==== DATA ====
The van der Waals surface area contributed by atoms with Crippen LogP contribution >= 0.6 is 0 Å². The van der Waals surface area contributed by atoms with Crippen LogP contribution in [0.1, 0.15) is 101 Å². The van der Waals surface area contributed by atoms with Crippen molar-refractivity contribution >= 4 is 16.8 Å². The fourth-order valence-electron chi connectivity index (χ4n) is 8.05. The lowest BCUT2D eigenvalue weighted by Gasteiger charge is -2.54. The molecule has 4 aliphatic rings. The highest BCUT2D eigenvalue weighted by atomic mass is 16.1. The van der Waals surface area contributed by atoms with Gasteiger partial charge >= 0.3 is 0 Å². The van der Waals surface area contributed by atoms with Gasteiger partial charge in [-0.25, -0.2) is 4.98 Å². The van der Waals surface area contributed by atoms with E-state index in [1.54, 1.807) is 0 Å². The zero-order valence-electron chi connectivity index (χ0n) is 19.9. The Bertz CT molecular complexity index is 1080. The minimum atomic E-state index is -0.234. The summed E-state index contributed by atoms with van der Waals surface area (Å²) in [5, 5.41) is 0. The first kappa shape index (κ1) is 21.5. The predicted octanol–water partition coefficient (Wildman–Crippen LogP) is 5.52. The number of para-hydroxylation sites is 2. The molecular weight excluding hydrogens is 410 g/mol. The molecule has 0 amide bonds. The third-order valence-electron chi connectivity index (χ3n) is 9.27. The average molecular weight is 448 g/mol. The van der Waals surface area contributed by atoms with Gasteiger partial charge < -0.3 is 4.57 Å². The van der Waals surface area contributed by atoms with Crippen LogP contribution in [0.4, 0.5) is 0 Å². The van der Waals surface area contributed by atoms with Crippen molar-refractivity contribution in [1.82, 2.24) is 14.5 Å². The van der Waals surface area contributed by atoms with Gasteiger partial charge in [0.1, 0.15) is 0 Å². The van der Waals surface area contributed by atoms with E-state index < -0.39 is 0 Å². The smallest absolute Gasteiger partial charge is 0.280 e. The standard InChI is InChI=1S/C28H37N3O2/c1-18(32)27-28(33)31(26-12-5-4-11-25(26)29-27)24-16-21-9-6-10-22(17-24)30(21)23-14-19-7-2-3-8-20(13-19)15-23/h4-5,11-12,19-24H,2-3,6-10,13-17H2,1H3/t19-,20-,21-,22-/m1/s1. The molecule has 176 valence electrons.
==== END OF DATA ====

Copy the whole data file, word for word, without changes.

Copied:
The van der Waals surface area contributed by atoms with Crippen LogP contribution >= 0.6 is 0 Å². The van der Waals surface area contributed by atoms with Crippen LogP contribution in [0.1, 0.15) is 101 Å². The van der Waals surface area contributed by atoms with Crippen molar-refractivity contribution >= 4 is 16.8 Å². The fourth-order valence-electron chi connectivity index (χ4n) is 8.05. The lowest BCUT2D eigenvalue weighted by Gasteiger charge is -2.54. The molecule has 4 aliphatic rings. The highest BCUT2D eigenvalue weighted by atomic mass is 16.1. The van der Waals surface area contributed by atoms with Gasteiger partial charge >= 0.3 is 0 Å². The van der Waals surface area contributed by atoms with Gasteiger partial charge in [-0.25, -0.2) is 4.98 Å². The van der Waals surface area contributed by atoms with E-state index in [1.54, 1.807) is 0 Å². The zero-order valence-electron chi connectivity index (χ0n) is 19.9. The Bertz CT molecular complexity index is 1080. The minimum atomic E-state index is -0.234. The summed E-state index contributed by atoms with van der Waals surface area (Å²) in [5, 5.41) is 0. The first kappa shape index (κ1) is 21.5. The predicted octanol–water partition coefficient (Wildman–Crippen LogP) is 5.52. The number of para-hydroxylation sites is 2. The molecular weight excluding hydrogens is 410 g/mol. The molecule has 0 amide bonds. The third-order valence-electron chi connectivity index (χ3n) is 9.27. The average molecular weight is 448 g/mol. The van der Waals surface area contributed by atoms with Gasteiger partial charge < -0.3 is 4.57 Å². The van der Waals surface area contributed by atoms with Crippen LogP contribution in [0.4, 0.5) is 0 Å². The van der Waals surface area contributed by atoms with Crippen molar-refractivity contribution in [1.82, 2.24) is 14.5 Å². The van der Waals surface area contributed by atoms with Gasteiger partial charge in [0.1, 0.15) is 0 Å². The van der Waals surface area contributed by atoms with E-state index < -0.39 is 0 Å². The smallest absolute Gasteiger partial charge is 0.280 e. The standard InChI is InChI=1S/C28H37N3O2/c1-18(32)27-28(33)31(26-12-5-4-11-25(26)29-27)24-16-21-9-6-10-22(17-24)30(21)23-14-19-7-2-3-8-20(13-19)15-23/h4-5,11-12,19-24H,2-3,6-10,13-17H2,1H3/t19-,20-,21-,22-/m1/s1. The molecule has 176 valence electrons.